Jesse Jolly Interview – In this interview we talk about Promethean Horde, Nakhiel and more. Interview October 8, 2015. Jesse Jolly AKA Jechael is a bassist and vocalist. He has performed with Amon on the Liar In Wait album.
Jesse Jolly Interview
– What’s new in the world of Jesse Jolly?
Jesse Jolly : Hi Jason! Great to speak with you again; and I really appreciate you checking in on me! Lately, I’ve been focusing primarily on my main band Promethean Horde. A few months back, we self-released our debut full-length album “Ashes of the Empyrean.” Aside from playing playing shows and touring, we’ve began writing material for our second album. I am also part of an atmospheric black metal band called Nakhiel. We’re preparing material for our first LP. The working title for that is “Solar Wind Illumination.”
– What bands are you currently working with now?
: In total I’m working with around 5 bands. Of course the aforementioned Promethean Horde and Nakhiel; but also I’m a current member of Paths of Possession. I also work with Jack Goodwin (Promethean Horde, Paths of Possession,) on a sort of dark country/folk project called Jekyll and The Ripper. Then finally, my project Lull Me To Larvae; which is more in the melancholic-opera spectrum. I do performances (mainly vocal) on the side, as well, for bands who ask me to get involved, both local and international.
– How much practice do you put in on the bass to keep up to date with your techniques?
: Honestly, I go through periods of a few days where I don’t really do anything musical.. and the reason is because I also go through periods where I practice bass for 4 or 5 hours a night, for a couple of weeks in a row. Even months. So when I feel myself getting burnt out, or if I feel the need to break away, I don’t feel too guilty about it. I think if I had to keep my routine strict and regimented, I would enjoy it less and be less productive. Something about occasionally abstaining from practice for a short time really gets my fire going. Like sex.. (Laughs)
– Your voice is a delicate instrument. How long did it take you to perfect it? What do you do to keep it strong and healthy?
: Perfection is something that I’m still working towards; and probably always will be. But I first began my attempts at highs and lows when I was around 20 yrs old. Trust me, I sucked..(Laughs) It probably wasn’t until I was in my mid 20’s that I looked up and thought to myself “Now I’m getting it!.” As far as learning how to do better lows/growls/etc.. I literally just whispered along to George Fisher as he appeared on Cannibal Corpse‘s “Gallery of Suicide” and “Bloodthirst.” I just figured that if I could sound like that while whispering, all I had left to do was simply apply volume to the throat and technique. There’s a certain way he contorts his throat, when he sings, and obviously it works. There were other vocalists that I did this with, as well- Glen Benton, Mikael Akerfeldt, Ross Dolan and plenty of others. Now with the higher vocals, you just have to go at those, full speed. Basically I believe that you need to be in an actual loud-music environment to really understand how you’re going to sound, when you’re trying to perfect it. To address the last part of the question, people do often wander about throat damage and methods in which death/black metal vocalists keep from really hurting ourselves. But I can honestly say, my throat hasn’t really been soar after a show, years. -Not like it was in my early 20’s. I believe once you get the feel for how you need to position your neck, throat and even lower-back, a lot of the strain simply doesn’t happen.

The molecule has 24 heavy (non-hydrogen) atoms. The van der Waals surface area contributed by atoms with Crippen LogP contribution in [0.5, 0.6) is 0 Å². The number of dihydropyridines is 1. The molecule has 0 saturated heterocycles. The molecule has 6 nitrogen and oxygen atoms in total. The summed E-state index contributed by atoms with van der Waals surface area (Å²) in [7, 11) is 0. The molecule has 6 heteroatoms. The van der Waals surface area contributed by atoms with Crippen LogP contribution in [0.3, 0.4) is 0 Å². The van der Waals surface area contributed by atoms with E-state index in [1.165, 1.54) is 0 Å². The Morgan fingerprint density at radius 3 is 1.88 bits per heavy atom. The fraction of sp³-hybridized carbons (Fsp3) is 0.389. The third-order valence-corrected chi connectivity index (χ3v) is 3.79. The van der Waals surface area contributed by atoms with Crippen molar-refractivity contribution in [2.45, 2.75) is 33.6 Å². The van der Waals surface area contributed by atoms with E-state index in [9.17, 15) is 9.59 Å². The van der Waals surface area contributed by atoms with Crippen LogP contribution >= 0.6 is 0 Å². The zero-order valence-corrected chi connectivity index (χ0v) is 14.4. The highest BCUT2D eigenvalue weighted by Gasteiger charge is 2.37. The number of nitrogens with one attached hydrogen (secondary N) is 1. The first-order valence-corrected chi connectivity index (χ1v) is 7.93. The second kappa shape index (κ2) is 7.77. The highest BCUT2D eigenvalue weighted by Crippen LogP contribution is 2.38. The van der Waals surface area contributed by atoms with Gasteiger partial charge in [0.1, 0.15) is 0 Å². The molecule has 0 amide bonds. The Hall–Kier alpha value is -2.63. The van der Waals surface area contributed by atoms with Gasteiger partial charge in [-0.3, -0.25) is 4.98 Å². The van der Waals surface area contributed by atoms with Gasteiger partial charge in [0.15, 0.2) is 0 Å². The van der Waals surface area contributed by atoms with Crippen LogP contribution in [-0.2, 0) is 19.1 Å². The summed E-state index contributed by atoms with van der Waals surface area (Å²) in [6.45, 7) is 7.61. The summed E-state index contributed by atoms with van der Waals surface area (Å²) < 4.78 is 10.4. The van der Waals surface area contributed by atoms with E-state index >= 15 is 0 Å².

– How is the music scene in your region?
: Here in Tampa, the scene is sort of sitting at a medium boil. I not really implying that it has waned to the point of no return.. but I can definitely say that it’s back on the incline. Especially with local promoters like Pete Olen. Pete has done a great job at bringing some phenomenal touring bands, through Tampa/Orlando. It’s not only great for the fans, but also for local metal acts that get the opportunity to open for and provide direct support for these bands. Less than a week ago, Promethean Horde was able to get on the bill with Arkona. Pete has also made it possible for us to share the stage with other acts like Wintersun, 1349, Origin, Korpiklanni and a ton of others. Nickulus (Promethean Horde) has also entered the promotion game under “Metal Swarm Productions” and has put together “Swarmfest”; coming up in November. So the scene seems to be doing just fine, from my point of view. Also, with the advent of his merchandising company, “Precision Merch”, he’s really helped many of the local bands provide professional quality merchandise to their fans, without having to “take out a loan.”